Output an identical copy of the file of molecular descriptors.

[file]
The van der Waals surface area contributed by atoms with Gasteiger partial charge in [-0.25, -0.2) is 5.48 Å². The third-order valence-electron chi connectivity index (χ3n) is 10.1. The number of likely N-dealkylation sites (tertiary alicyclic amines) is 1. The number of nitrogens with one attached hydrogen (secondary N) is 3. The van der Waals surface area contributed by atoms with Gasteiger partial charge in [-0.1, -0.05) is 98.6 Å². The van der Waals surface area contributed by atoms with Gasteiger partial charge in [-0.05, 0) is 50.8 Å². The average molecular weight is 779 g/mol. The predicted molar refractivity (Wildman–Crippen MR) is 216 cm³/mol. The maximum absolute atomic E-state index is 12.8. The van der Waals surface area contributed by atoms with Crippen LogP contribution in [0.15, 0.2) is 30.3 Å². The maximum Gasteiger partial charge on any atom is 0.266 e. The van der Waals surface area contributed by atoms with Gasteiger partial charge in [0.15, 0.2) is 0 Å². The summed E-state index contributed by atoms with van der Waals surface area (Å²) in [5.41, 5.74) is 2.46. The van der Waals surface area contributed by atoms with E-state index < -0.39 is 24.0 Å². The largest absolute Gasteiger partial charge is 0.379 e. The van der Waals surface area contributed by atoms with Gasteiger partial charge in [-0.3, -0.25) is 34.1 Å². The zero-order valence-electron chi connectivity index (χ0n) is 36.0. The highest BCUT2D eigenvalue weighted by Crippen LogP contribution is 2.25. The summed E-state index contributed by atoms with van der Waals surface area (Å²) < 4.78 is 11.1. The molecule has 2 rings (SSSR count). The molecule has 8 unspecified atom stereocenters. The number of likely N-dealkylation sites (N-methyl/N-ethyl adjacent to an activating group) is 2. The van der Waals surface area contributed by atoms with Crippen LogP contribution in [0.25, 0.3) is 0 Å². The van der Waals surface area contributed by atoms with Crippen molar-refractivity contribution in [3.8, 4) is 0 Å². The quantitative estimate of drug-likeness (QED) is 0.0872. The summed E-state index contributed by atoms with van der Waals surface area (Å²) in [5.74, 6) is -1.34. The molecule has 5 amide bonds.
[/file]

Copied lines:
The van der Waals surface area contributed by atoms with Gasteiger partial charge in [-0.25, -0.2) is 5.48 Å². The third-order valence-electron chi connectivity index (χ3n) is 10.1. The number of likely N-dealkylation sites (tertiary alicyclic amines) is 1. The number of nitrogens with one attached hydrogen (secondary N) is 3. The van der Waals surface area contributed by atoms with Gasteiger partial charge in [-0.1, -0.05) is 98.6 Å². The van der Waals surface area contributed by atoms with Gasteiger partial charge in [-0.05, 0) is 50.8 Å². The average molecular weight is 779 g/mol. The predicted molar refractivity (Wildman–Crippen MR) is 216 cm³/mol. The maximum absolute atomic E-state index is 12.8. The van der Waals surface area contributed by atoms with Crippen LogP contribution in [0.15, 0.2) is 30.3 Å². The maximum Gasteiger partial charge on any atom is 0.266 e. The van der Waals surface area contributed by atoms with Gasteiger partial charge in [0.15, 0.2) is 0 Å². The summed E-state index contributed by atoms with van der Waals surface area (Å²) in [5.41, 5.74) is 2.46. The van der Waals surface area contributed by atoms with E-state index < -0.39 is 24.0 Å². The largest absolute Gasteiger partial charge is 0.379 e. The van der Waals surface area contributed by atoms with Gasteiger partial charge in [-0.3, -0.25) is 34.1 Å². The zero-order valence-electron chi connectivity index (χ0n) is 36.0. The highest BCUT2D eigenvalue weighted by Crippen LogP contribution is 2.25. The summed E-state index contributed by atoms with van der Waals surface area (Å²) < 4.78 is 11.1. The molecule has 2 rings (SSSR count). The molecule has 8 unspecified atom stereocenters. The number of likely N-dealkylation sites (N-methyl/N-ethyl adjacent to an activating group) is 2. The van der Waals surface area contributed by atoms with Crippen LogP contribution in [0.25, 0.3) is 0 Å². The van der Waals surface area contributed by atoms with Crippen molar-refractivity contribution in [3.8, 4) is 0 Å². The quantitative estimate of drug-likeness (QED) is 0.0872. The summed E-state index contributed by atoms with van der Waals surface area (Å²) in [5.74, 6) is -1.34. The molecule has 5 amide bonds.